Kazakhstan: MPs sell IT registration law as child-protection measure

Critics suspect the law may be used as a restrictive cudgel.

Almaz Kumenov

Lawmakers in Kazakhstan have backed legislation designed to force social media and messaging software companies to register in Kazakhstan or face being blocked.

Supporters of the bill say the move is intended to protect children from online bullying, although critics suspect something more sinister may be afoot.

The Majlis, the lower house of parliament, voted overwhelmingly in favor of the law during a first reading on September 15.

Speaker Nurlan Nigmatulin cited juvenile suicide statistics as a factor justifying adoption of the legislation. In the first six months of this year alone, 105 underage people in Kazakhstan committed suicide, he said, while another 193 people made failed suicide attempts. A significant proportion of those suicides were associated with bullying, some of which was happening online, Nigmatulin said.

Officials argue that the war against the problem is being hampered by a lack of cooperation from online social networks and instant messengers. Deputy Information Minister Kemelbek Oyshybayev told MPs that the government last year sent around 1,800 requests to IT companies for the removal of material deemed to contain bullying, but then no more than one-third of those pleas were acted upon. Nigmatulin offered an even lower rate of response – under 10 percent.

Forcing internet companies to be liable to local legislation will help make them more responsive, lawmakers believe.

This initiative has drawn fire from free speech advocates. Tamara Kaleyeva, the head of the For Defense of Freedom nongovernment group, jokingly likened the idea to forcing foreign manufacturers of kitchen knives to register in Kazakhstan as a method for reducing the number of stabbings.

“There are only 12 countries in the world in which messengers and social networks are blocked. These countries can hardly be classified as developed, but they are absolute outsiders in terms of their ranking in freedom of speech classifications. Why do MPs want to see our country among them?” Kaleyeva wrote on Facebook.

Communications expert Alisher Yelikbayev says he is convinced that the problem of bullying is nothing more than an excuse and that the government is copying the Kremlin’s playbook.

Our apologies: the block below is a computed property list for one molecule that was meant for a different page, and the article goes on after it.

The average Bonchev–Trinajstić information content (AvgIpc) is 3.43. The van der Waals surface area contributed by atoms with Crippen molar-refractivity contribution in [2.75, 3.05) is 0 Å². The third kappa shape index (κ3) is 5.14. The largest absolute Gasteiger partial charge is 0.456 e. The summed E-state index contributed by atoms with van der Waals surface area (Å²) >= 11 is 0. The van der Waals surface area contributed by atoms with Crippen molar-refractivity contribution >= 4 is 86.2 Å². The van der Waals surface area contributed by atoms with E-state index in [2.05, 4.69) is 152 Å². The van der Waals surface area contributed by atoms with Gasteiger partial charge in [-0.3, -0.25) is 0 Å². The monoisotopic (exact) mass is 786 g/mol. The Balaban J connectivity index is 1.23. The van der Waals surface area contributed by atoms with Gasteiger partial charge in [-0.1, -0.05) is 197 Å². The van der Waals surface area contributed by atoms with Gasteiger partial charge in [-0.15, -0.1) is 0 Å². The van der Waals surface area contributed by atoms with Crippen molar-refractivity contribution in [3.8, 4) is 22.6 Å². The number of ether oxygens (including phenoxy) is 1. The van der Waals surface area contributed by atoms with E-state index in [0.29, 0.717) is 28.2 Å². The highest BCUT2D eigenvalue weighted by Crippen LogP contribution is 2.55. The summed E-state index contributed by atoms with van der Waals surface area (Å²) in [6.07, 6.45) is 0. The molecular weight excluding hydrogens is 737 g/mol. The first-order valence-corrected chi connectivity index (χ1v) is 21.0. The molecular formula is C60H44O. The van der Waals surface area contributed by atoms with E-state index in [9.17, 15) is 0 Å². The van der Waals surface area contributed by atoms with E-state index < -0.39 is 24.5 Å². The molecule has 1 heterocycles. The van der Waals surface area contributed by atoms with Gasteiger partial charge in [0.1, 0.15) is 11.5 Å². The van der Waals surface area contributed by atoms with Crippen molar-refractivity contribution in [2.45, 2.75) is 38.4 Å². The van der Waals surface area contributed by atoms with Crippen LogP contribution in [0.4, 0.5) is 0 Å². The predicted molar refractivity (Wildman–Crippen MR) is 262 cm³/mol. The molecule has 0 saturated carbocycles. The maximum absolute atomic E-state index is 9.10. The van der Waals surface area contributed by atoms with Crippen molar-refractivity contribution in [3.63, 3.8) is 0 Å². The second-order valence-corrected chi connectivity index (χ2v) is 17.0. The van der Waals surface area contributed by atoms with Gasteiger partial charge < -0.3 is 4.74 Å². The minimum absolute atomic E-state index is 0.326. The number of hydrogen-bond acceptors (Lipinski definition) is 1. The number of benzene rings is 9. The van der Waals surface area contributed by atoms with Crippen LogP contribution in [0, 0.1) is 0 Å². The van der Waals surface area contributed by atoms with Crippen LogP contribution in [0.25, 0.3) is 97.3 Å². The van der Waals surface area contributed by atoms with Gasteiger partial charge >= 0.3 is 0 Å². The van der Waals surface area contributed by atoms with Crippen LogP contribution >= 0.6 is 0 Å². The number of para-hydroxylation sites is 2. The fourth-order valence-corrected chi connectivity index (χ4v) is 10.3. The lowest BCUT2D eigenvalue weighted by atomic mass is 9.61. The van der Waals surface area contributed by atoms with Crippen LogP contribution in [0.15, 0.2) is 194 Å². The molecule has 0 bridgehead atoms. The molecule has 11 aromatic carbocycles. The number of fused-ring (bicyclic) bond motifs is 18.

“We do literally everything that they do, we completely submit to Russia. This is a very strange position for an independent country to take,” he told news website Inbusiness.kz, adding that the requirement was likely to be wielded as a repressive measure.

Russia’s own experience in trying to fox IT giants has been far from entirely successful. In 2018, the government blocked Telegram after the company behind the messenger refused to provide the security services with access to its data. Users of the software were nevertheless able to thwart the block, which led to the restriction being rolled back in 2020.

IT experts in Kazakhstan are doubtful the government will go down the full-on censorship route. And Aleksei Krasilov, director of the Almaty-based IT company Renova Software, told news site Orda that internet companies were unlikely to meet Nur-Sultan halfway, since the size of the country’s market is relatively insignificant.

Experience shows that threats may come to nothing. In 2019, the government began trying to require citizens to install something called the Qaznet security certificate onto their smartphones, ostensibly to protect against cyberattacks and online fraud. IT companies like Apple, Google and Mozilla blocked the certificate from loading in their browsers, however, and labeled the software as a spyware interception tool.

Despite that, access to the services of those companies was not blocked.

Almaz Kumenov is an Almaty-based journalist.